Popular Science Monthly/Volume 68/April 1906/The Greatest Need in Research

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By Professor M. V. O'SHEA.


ANY student of social progress might learn a useful lesson if he would attend a convention of the National Educational Association, which, in the general character of its work, is typical of the numberless educational organizations existing among us. He would find the most complicated questions of educational procedure being discussed by a body of men of the most divergent interests, training and experience—by prominent public officials who may boast of the fact that they were not trained in the schools themselves; by college presidents and professors in technical departments who have never given an hour's thought to the principles of education; by normal school principals and school superintendents, who devote all their energies to executive details; and in addition to these one may listen to dogmatic opinions regarding studies and methods from editors of the secular and professional press, parents and citizens, merchant princes, bankers, lawyers, physicians, ministers—any one who has attracted attention in any field of practical activity is likely to be invited to give teachers directions as to how they should 'train up the rising generation.' The sort of person who will be least in evidence at the convention is he who is carefully investigating some particular problem of education according to scientific methods. Program makers usually do not wish 'theoretical' or 'laboratory' papers; they want something 'spicy,' 'concrete,' 'practical,' 'common sense.' Study the programs of educational gatherings, and note how largely they are devoted to the exploitation of mere opinion based upon incidental and shallow observation. One does not often hear a governor, say, or a college president, or a professor of Greek, or an editor of a daily paper, instructing physicians regarding the nature of disease and how it should be treated; but such persons will often dogmatically lay down the laws to teachers respecting educational values and methods. They justify themselves on the ground of superior 'common sense'; specialists, they say, men who devise ways to overcome the universal tendency to interpret everything in the light of individual experience and preconceptions, so that they may examine the phenomena in a special field with an eye single to the truth—such men are not generally favored by the gods with well-balanced minds, and only the man who knows a little of everything, but nothing particular about the subject he discusses, is competent to give sane advice as to the rearing of the young.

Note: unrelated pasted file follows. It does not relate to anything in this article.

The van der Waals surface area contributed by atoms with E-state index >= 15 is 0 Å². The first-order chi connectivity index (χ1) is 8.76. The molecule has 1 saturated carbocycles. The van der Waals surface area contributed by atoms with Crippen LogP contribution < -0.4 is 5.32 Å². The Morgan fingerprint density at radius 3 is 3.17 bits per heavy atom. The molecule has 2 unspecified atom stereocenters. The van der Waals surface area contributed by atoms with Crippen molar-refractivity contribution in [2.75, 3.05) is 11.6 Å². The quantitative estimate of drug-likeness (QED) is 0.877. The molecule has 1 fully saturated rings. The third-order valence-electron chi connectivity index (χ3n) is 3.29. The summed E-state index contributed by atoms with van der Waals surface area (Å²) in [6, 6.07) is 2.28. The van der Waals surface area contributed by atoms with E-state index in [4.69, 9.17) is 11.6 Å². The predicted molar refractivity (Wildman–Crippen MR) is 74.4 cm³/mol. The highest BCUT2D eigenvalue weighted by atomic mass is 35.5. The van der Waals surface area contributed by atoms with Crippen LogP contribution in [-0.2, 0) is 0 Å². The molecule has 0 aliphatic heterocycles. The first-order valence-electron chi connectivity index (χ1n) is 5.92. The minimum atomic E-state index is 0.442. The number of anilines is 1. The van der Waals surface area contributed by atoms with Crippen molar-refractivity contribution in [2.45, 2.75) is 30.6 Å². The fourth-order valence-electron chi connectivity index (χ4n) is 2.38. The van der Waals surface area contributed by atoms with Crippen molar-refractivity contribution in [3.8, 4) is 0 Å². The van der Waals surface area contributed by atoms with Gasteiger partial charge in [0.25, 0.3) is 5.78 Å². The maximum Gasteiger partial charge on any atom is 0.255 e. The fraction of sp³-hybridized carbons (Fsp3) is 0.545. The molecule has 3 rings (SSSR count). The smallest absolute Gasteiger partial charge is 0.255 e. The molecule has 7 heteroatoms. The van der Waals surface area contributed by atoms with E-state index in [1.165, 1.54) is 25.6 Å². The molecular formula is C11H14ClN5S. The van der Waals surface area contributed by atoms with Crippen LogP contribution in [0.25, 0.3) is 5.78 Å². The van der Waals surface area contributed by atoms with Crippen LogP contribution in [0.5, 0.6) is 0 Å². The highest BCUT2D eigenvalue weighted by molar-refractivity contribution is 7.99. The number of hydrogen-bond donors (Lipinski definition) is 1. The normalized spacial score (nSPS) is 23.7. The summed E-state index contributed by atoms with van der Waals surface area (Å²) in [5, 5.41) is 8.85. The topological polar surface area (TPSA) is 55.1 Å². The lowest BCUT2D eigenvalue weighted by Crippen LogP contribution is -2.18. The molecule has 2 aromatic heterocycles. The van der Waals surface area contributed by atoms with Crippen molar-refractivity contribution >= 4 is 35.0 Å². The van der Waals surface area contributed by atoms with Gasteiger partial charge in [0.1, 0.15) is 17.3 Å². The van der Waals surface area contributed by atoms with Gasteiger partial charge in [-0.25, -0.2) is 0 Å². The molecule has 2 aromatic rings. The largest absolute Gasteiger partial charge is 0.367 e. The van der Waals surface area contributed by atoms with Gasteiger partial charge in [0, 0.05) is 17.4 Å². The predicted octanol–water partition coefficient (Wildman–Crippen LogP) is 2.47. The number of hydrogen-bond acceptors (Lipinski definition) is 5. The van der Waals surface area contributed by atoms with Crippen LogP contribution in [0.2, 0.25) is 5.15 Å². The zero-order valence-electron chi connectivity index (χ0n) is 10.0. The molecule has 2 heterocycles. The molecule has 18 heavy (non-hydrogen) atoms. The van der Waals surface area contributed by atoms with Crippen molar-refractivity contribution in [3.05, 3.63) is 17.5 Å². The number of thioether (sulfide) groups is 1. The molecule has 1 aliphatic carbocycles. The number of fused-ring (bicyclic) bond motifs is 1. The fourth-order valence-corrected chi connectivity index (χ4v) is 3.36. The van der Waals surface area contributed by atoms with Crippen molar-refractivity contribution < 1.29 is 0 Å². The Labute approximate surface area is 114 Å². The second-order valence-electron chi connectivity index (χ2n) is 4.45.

In almost every field of human activity outside of education the expert alone, who has become possessed of special knowledge, can gain a hearing and a following. Improvement along most lines of human endeavor has been achieved only by clearing the way of the 'common-sense' men; they always block rational progress, for they never penetrate beneath the surface of any problem. When any particular department of social activity is largely dominated by such men it must certainly lag behind those departments where fact is esteemed more highly than mere fancy, and where searching for truth is more prominent than the promulgation of individual opinion. Little was understood of the laws of nature until people with scientific interests abandoned the 'common-sense' notions of the universe which were current among men until within recent times, and devoted themselves to tracking out these laws without preconception or bias. The mind of the 'common-sense' man, as we find him in daily life, functions only for the purpose of getting his own prejudices adopted by his fellows. He is not fitted, intellectually or temperamentally, to discover the deeper-lying truths in any field. He is a partisan, an advocate, not a truth-seeker; and he must be ejected from every scientific camp before advance can be made.

Consider what would be the situation to-day in physics, or chemistry, or electricity, or medicine, or mechanics, or law, if every aspiring person in the community could set himself up as an authority in any of these fields, and he should be given a chance to disseminate his views. In these departments a man who poses as an authority without having mastered at least the rudiments of the subject he treats is cast into outer darkness without ceremony or apology; but he may be welcomed by teachers if his rhetoric is pleasing, and he claims fellowship with the 'common-sense' tribe, or if he has a reputation for greatness in some sphere of action, though quite remote from education. Educational people have had a liking beyond other persons, perhaps, for generalities and commonplaces and oratory and hero-worship; science has not been emotional enough; it has required too precise thinking, and to appreciate it has involved too elaborate training.